This paper looks at the problem of maternal mortality within the context of the larger issue of women’s health and health-related development of Pakistan. According to the paper, most maternal deaths are attributed to delays in getting medical care during obstetric complications. The first delay is partly due to household constraints, i.e., ignorance on the part of women’s families and birth attendants (usually traditional midwives) that delays the decision to seek medical care. The second delay occurs, when precious time is lost in transporting women to hospitals because of the lack of telephones and regular ambulance services. The third delay occurs at the hospital and is largely due to the unavailability of trained staff, a lack of supplies and equipment, and poorly organized emergency services. Thus, the paper postulates that in order to overcome these obstacles to maternal health, delivering currently available and potential interventions, at pragmatic and universal levels of coverage, could prevent a large proportion ofmaternal deaths in both primary care settings and referral facilities. However, the prerequisites for scaling up such interventions are investments in the public sector health system and innovative financing strategies to provide incentives for quality care and public-private partnerships.

Siddiqi, S., Haq, I. U., Ghaffar, A., Akhtar, T., &Mahaini, R. (2004). Pakistan’s maternal and child health policy: analysis, lessons and the way forward. Health policy, 69(1), 117-130.
This review analyzes Pakistan’s maternal and child health and family planning (FP) policy over the last decade, identifying strengths and weaknesses and factors underlying them. It broadly covers the period 1990–2002 and analyzes the last three health policies as well as the major national programs on MCH/FP during this period. The study demonstrates that institutional capacity and good governance is vital in translating policies into effective services. When this capacity is inadequate and governance poor, increased resource allocation even to the right programs, may lead to little actual provision of services. Moreover, frequent policy announcement sends inappropriate and confusing signals to the health managers and providers and weakens on-going implementation. Thus, the study recommends that there is a need for a Comprehensive MCH Framework comprising of an outline of a long term vision and objectives in line with MDGs. Furthermore, there is need to address gaps in MCH programs through effective programs to address nutritional deficiencies; access to good quality EmOC and referral services in the rural and hard to reach areas and emphasis on reducing neonatal and perinatal mortality. However, these measures need to be sustainable to be affective.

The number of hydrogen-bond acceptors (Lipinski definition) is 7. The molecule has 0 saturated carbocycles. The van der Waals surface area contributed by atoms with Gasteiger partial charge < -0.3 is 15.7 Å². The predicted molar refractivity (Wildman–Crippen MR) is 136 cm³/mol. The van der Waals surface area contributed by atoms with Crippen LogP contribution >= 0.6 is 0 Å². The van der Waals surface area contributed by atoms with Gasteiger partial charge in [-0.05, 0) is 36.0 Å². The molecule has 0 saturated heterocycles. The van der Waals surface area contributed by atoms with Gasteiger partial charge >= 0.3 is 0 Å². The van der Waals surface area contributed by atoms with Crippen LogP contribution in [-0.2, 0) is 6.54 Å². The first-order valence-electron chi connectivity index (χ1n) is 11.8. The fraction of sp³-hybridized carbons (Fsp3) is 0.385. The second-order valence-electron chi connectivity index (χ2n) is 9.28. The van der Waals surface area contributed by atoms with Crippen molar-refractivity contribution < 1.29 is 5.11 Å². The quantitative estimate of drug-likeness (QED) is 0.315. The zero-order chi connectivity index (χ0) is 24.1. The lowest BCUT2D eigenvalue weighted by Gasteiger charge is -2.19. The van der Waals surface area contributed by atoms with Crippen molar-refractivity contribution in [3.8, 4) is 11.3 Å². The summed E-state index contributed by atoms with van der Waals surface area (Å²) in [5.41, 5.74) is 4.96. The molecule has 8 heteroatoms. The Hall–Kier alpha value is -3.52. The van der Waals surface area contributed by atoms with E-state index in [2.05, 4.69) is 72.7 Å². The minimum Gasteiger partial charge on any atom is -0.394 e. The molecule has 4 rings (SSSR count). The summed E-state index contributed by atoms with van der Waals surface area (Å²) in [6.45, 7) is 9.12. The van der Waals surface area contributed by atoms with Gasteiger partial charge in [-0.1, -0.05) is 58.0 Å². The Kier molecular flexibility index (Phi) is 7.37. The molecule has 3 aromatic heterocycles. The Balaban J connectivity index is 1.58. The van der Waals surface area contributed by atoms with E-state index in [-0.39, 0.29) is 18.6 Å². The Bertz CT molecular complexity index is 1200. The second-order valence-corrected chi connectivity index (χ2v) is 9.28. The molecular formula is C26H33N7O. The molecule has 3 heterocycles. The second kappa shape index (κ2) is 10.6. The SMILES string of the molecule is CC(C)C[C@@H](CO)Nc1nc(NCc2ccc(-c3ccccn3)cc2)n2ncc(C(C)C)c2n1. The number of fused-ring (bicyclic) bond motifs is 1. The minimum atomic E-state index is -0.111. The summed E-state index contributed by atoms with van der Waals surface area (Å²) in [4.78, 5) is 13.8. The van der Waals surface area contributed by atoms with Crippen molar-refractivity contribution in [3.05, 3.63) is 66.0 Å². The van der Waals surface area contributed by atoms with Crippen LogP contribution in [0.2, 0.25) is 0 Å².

Jalil, F. (2004). Perinatal health in Pakistan: a review of the current situation. ActaPaediatrica, 93(10), 1273-1279.
Pakistan is likely to fail to achieve the Millennium Development Goals (MDGs) regarding child survival because of persistently high perinatal and neonatal mortality. Thus, this paper reviews perinatal/newborn health in Pakistan to understand its current status. According to the paper, perinatal and neonatal health is influenced by care practices in the communities, at the home level. A vast majority of neonatal deaths also occur at home, and very often the families do not seek medical help for the mother and the new- born during illness in the traditional 40 days of confinement. However, one intervention carried out in Lahore, showed that low cost care practices could change the indicators for perinatal and neonatal death. These practices include literacy and skill-based training of traditional birth attendants (TBAs), including the use of a Safe Delivery Kit; health education and counselling of mothers, families, TBAs and school teachers in breastfeeding, nutrition, child care and in utilizing health services; and promotion of basic adult female literacy. While the paper describes a number of ongoing health programmes in the country, it postulates that the impact is slow and disappointing. However, it proposes that even today, without additional input, the programme activities that can be implemented include those related to training and information provision.